Duck Hunting Facts
Ducks, the smallest members of the Anatidae family, are related to geese and swans. They can be found in most forest wetlands, near rivers, swamps, lakes and ponds, however, you will never see ducks in Antarctica it is simply too cold for them there. With the exception of the Muscovies duck species, all domestic ducks are descendants of the Mallard. It was the Chinese that were responsible for first domesticating [ducks] more than a thousand years ago. Depending on the breed, a duck can live from two to 12 years.
When raising ducks, it is best that they not be raised alone they are social birds and are not very keen on isolation. Given they are also aquatic birds, most of their time is spent in the water where their webbed feet act much the same way a boat paddle does. When on land, because of their webbed feet, they waddle when they walk. With no nerves or blood vessels (in their feet), ducks never feel the cold of the water no matter how icy it might be. In addition to their well-designed and unique feet, ducks have feathers that are waterproof; near their tail, they have a gland which produces oil that spreads and covers the outer coating of feathers thus allowing them to remain dry. Under the first waterproof layer are more feathers that are fluffy and soft, which keeps the duck warm. There are some species of duck which migrate every year to warmer climates and where the water will not freeze. Once arriving, they rest and raise their babies.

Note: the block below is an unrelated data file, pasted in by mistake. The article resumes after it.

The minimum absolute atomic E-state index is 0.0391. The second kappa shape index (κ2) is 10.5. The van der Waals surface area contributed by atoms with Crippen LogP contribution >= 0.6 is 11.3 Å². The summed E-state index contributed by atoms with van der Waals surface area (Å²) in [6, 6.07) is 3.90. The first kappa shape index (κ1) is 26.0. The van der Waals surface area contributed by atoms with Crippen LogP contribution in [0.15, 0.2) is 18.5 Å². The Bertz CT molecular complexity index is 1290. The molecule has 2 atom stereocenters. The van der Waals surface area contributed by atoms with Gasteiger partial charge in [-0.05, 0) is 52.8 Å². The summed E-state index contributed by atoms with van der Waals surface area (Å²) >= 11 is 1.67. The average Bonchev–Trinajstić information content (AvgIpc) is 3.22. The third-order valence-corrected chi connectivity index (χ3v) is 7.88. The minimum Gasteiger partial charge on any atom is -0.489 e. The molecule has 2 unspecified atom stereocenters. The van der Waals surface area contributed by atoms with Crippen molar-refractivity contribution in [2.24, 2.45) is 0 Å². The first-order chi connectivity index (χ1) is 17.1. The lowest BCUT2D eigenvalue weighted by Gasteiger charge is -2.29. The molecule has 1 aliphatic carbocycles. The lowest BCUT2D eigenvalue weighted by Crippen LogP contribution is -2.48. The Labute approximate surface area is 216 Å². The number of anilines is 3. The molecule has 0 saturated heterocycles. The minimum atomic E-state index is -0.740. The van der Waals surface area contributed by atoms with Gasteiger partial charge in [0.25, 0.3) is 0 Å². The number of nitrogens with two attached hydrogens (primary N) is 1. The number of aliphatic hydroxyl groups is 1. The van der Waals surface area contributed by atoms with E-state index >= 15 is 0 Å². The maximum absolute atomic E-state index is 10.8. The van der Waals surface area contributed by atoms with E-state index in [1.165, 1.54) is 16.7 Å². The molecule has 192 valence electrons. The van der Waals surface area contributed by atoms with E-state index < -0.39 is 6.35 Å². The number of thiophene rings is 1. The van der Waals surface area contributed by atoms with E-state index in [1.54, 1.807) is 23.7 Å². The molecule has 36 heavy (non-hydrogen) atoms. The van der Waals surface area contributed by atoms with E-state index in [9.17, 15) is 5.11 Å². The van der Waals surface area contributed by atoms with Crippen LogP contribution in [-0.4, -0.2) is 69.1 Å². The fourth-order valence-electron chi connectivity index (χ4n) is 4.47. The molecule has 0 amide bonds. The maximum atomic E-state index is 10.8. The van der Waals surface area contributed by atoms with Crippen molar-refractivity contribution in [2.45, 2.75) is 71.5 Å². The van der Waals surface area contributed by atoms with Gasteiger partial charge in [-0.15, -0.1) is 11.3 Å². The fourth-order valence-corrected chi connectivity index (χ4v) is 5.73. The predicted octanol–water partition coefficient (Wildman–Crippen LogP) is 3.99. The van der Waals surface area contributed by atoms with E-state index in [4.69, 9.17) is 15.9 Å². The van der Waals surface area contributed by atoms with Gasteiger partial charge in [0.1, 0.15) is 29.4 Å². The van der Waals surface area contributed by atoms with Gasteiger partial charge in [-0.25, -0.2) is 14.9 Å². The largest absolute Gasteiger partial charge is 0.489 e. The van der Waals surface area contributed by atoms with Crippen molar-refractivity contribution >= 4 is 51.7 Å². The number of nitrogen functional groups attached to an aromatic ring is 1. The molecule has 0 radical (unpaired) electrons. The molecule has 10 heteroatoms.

While all ducks have mouths (called bills), each species has one that is of a different size and shape which ultimately decides how they will hunt for food. Most species have a bill that is broad and flat while others, like the Northern Shoveller, have a broad beak. With a shovel like mouth, these ducks have the ability to sift their food so they can find insects, seeds, and snails in the mud. Other species, like sea ducks, have bills that are long and narrow and are covered in saw-like edges – these give them the ability to grab fish out of the water.
Stuffed duck toys do not have feathers, of course. Instead, they are blessed with soft, plush fur. In online stores you can opt for a more ‘traditional’ stuffed duck toys like the Mallard, or you can go with an 18 yellow stuffed duck toy that looks somewhat like a baby duck and as is the case, would be more suitable for a young child. Either way, any one of the plush ducks will surely end up treasured companions.